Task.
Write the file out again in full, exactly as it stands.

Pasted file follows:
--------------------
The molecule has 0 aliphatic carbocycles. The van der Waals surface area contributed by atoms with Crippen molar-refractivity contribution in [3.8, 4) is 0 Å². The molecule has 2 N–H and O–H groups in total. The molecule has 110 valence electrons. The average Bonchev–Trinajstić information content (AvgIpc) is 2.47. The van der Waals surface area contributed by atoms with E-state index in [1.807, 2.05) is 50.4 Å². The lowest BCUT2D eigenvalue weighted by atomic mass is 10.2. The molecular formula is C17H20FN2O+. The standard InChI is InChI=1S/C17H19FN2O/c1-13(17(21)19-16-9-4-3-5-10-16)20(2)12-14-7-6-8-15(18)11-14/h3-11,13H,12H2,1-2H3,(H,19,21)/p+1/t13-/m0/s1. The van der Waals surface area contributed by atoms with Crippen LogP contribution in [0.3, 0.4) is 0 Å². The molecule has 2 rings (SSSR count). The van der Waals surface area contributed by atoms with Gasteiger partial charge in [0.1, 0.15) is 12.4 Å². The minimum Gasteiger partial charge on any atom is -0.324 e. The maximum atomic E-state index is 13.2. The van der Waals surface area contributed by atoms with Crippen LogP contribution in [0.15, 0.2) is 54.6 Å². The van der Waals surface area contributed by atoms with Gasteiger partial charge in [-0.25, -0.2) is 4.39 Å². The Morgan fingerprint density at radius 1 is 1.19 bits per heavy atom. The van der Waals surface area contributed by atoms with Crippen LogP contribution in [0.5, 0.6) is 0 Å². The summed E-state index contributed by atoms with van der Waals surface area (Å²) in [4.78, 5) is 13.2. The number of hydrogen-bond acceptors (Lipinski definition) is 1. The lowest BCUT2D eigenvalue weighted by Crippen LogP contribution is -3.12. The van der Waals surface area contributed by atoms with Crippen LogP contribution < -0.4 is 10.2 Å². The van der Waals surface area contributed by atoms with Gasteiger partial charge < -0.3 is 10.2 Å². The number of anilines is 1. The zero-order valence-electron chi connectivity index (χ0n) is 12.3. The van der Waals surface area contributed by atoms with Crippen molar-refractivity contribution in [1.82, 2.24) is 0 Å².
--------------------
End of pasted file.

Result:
The molecule has 0 aliphatic carbocycles. The van der Waals surface area contributed by atoms with Crippen molar-refractivity contribution in [3.8, 4) is 0 Å². The molecule has 2 N–H and O–H groups in total. The molecule has 110 valence electrons. The average Bonchev–Trinajstić information content (AvgIpc) is 2.47. The van der Waals surface area contributed by atoms with E-state index in [1.807, 2.05) is 50.4 Å². The lowest BCUT2D eigenvalue weighted by atomic mass is 10.2. The molecular formula is C17H20FN2O+. The standard InChI is InChI=1S/C17H19FN2O/c1-13(17(21)19-16-9-4-3-5-10-16)20(2)12-14-7-6-8-15(18)11-14/h3-11,13H,12H2,1-2H3,(H,19,21)/p+1/t13-/m0/s1. The van der Waals surface area contributed by atoms with Crippen LogP contribution in [0.3, 0.4) is 0 Å². The molecule has 2 rings (SSSR count). The van der Waals surface area contributed by atoms with Gasteiger partial charge in [0.1, 0.15) is 12.4 Å². The minimum Gasteiger partial charge on any atom is -0.324 e. The maximum atomic E-state index is 13.2. The van der Waals surface area contributed by atoms with Crippen LogP contribution in [0.15, 0.2) is 54.6 Å². The van der Waals surface area contributed by atoms with Gasteiger partial charge in [-0.25, -0.2) is 4.39 Å². The Morgan fingerprint density at radius 1 is 1.19 bits per heavy atom. The van der Waals surface area contributed by atoms with Crippen LogP contribution in [0.5, 0.6) is 0 Å². The summed E-state index contributed by atoms with van der Waals surface area (Å²) in [4.78, 5) is 13.2. The number of hydrogen-bond acceptors (Lipinski definition) is 1. The lowest BCUT2D eigenvalue weighted by Crippen LogP contribution is -3.12. The van der Waals surface area contributed by atoms with Crippen LogP contribution < -0.4 is 10.2 Å². The van der Waals surface area contributed by atoms with Gasteiger partial charge < -0.3 is 10.2 Å². The number of anilines is 1. The zero-order valence-electron chi connectivity index (χ0n) is 12.3. The van der Waals surface area contributed by atoms with Crippen molar-refractivity contribution in [1.82, 2.24) is 0 Å².